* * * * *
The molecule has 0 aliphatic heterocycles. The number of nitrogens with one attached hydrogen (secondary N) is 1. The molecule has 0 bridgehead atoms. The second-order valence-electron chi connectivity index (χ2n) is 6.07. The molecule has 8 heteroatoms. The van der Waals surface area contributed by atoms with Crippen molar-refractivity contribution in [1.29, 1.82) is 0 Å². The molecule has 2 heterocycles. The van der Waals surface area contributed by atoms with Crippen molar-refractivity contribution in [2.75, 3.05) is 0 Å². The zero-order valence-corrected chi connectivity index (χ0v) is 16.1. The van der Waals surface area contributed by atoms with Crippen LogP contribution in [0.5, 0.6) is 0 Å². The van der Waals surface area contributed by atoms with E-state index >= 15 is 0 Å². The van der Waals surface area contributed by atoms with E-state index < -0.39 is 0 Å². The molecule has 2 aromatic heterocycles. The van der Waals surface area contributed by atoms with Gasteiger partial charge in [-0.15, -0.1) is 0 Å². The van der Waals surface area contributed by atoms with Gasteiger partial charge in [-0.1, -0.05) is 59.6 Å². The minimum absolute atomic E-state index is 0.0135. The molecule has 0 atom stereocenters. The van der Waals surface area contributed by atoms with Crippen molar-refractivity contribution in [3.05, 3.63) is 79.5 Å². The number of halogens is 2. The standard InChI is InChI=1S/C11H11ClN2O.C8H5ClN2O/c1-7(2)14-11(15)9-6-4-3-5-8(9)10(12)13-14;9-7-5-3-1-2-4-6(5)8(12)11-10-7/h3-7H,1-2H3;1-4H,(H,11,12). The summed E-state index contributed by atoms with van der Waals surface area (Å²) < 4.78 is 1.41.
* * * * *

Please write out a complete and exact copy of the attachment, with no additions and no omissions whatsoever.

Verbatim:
The molecule has 0 aliphatic heterocycles. The number of nitrogens with one attached hydrogen (secondary N) is 1. The molecule has 0 bridgehead atoms. The second-order valence-electron chi connectivity index (χ2n) is 6.07. The molecule has 8 heteroatoms. The van der Waals surface area contributed by atoms with Crippen molar-refractivity contribution in [1.29, 1.82) is 0 Å². The molecule has 2 heterocycles. The van der Waals surface area contributed by atoms with Crippen molar-refractivity contribution in [2.75, 3.05) is 0 Å². The zero-order valence-corrected chi connectivity index (χ0v) is 16.1. The van der Waals surface area contributed by atoms with Crippen LogP contribution in [0.5, 0.6) is 0 Å². The van der Waals surface area contributed by atoms with E-state index >= 15 is 0 Å². The van der Waals surface area contributed by atoms with E-state index < -0.39 is 0 Å². The molecule has 2 aromatic heterocycles. The van der Waals surface area contributed by atoms with Gasteiger partial charge in [-0.15, -0.1) is 0 Å². The van der Waals surface area contributed by atoms with Gasteiger partial charge in [-0.1, -0.05) is 59.6 Å². The minimum absolute atomic E-state index is 0.0135. The molecule has 0 atom stereocenters. The van der Waals surface area contributed by atoms with Crippen molar-refractivity contribution in [3.05, 3.63) is 79.5 Å². The number of halogens is 2. The standard InChI is InChI=1S/C11H11ClN2O.C8H5ClN2O/c1-7(2)14-11(15)9-6-4-3-5-8(9)10(12)13-14;9-7-5-3-1-2-4-6(5)8(12)11-10-7/h3-7H,1-2H3;1-4H,(H,11,12). The summed E-state index contributed by atoms with van der Waals surface area (Å²) < 4.78 is 1.41.